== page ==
Glenn Doman: Born 103 Years Ago Today

The Family What Matters

1955 – Glenn at work

It is sad but commonplace for parents of a brain-injured child to be told that they ought to get rid of their hurt child. They are told that the kindest thing to do is to put their brain-injured child in an institution “to save the rest of the family”.

The argument is that parents must divide their time evenly. The notion is that if parents gave their brain-injured child more time than they gave his well sister the well sister would grow up to despise him and mother and father too—because presumably the well child did not have the same amount of time that the hurt child did. So, parents must make sure that the well child gets as much time as the very hurt child.

This idea must surely be based upon the assumption that parents don’t have enough love and affection to cover both a hurt child and a well child and so there must be a kind of rationing of what little love there is to go around. Perhaps for the inventors of this repulsive notion, love is in short supply. However, for the great majority of parents, love is not in short supply when it comes to their children hurt or well.

We human beings are social creatures. We like to bunch. And since time has begun, we have bunched. First and foremost, we have bunched into a small gang called the family. We have bunched into bigger gangs called the tribe, the city, the state, the federal government, etc. Governments have come and governments have gone, states have come, and states have gone, empires have come, and empires have gone. Now, why should the family survive when other groups have not?

I would like to propose that we have families so we can divide our time unevenly and give the time to the family member who needs it most. We are family people and that’s what we do we divide our time unevenly.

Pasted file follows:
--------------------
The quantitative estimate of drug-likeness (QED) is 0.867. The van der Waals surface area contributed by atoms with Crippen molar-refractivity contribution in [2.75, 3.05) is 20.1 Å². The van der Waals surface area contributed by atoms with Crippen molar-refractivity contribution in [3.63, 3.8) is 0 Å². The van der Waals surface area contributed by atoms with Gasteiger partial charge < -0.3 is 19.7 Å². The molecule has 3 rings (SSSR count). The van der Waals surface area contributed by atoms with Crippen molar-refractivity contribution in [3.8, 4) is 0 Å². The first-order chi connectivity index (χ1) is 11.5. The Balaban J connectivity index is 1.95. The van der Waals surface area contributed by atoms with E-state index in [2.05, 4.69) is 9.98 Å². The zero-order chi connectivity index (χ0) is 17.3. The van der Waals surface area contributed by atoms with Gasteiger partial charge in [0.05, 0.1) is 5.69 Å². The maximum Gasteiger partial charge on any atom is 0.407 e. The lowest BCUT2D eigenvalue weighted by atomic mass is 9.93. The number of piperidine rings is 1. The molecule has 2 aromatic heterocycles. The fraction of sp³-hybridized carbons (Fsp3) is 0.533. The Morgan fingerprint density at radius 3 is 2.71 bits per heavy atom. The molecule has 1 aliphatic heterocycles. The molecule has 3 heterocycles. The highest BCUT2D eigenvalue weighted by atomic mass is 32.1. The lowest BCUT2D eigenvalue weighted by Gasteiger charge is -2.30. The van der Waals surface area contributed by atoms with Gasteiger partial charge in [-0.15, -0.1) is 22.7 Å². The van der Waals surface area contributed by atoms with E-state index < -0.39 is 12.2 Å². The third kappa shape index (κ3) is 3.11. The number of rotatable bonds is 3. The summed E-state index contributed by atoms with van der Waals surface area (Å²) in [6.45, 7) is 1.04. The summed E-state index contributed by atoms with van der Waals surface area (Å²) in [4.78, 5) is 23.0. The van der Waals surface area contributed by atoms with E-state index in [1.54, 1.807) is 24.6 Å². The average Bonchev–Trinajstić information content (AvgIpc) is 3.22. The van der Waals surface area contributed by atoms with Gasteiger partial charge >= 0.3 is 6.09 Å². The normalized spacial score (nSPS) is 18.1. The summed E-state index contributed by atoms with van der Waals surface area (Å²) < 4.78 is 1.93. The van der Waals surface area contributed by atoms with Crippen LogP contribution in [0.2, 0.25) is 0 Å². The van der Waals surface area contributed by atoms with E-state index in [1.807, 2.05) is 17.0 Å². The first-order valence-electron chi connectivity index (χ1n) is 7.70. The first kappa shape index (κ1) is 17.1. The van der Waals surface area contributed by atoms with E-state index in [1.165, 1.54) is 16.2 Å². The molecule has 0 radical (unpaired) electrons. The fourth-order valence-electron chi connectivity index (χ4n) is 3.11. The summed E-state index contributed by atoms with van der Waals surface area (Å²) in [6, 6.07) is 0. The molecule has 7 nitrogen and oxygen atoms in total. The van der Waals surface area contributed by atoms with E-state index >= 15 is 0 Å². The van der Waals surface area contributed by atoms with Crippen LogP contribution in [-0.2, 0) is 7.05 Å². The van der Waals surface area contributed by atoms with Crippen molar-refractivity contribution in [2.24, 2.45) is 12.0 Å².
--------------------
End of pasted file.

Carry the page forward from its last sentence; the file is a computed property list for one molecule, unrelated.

In my lifetime, I have had three families. My first family – my wife and my children a true family in every sense of the word. We divide our time unevenly.

My second family is The Institutes family and it’s very much a family. We feel the same way about each other as we feel about the members of our own families. If there is a staff member in need, we divide our time unevenly to give that staff member whatever it is that he or she may need.

My third family was my infantry rifle company. That was a true family. In infantry rifle combat, you make very dear friends very—very, very quickly. More things happen to you in five minutes than might happen normally in a lifetime. Sometimes you stop shooting long enough to crawl out in the field where a lot of shooting is going on to grab a wounded soldier by the leg and pull him in. That’s dividing your time unevenly.

One of the most important principles I learned at Infantry Officer Candidate School was the first law of the infantry – you never leave the wounded behind. Officers in the infantry never leave the wounded behind.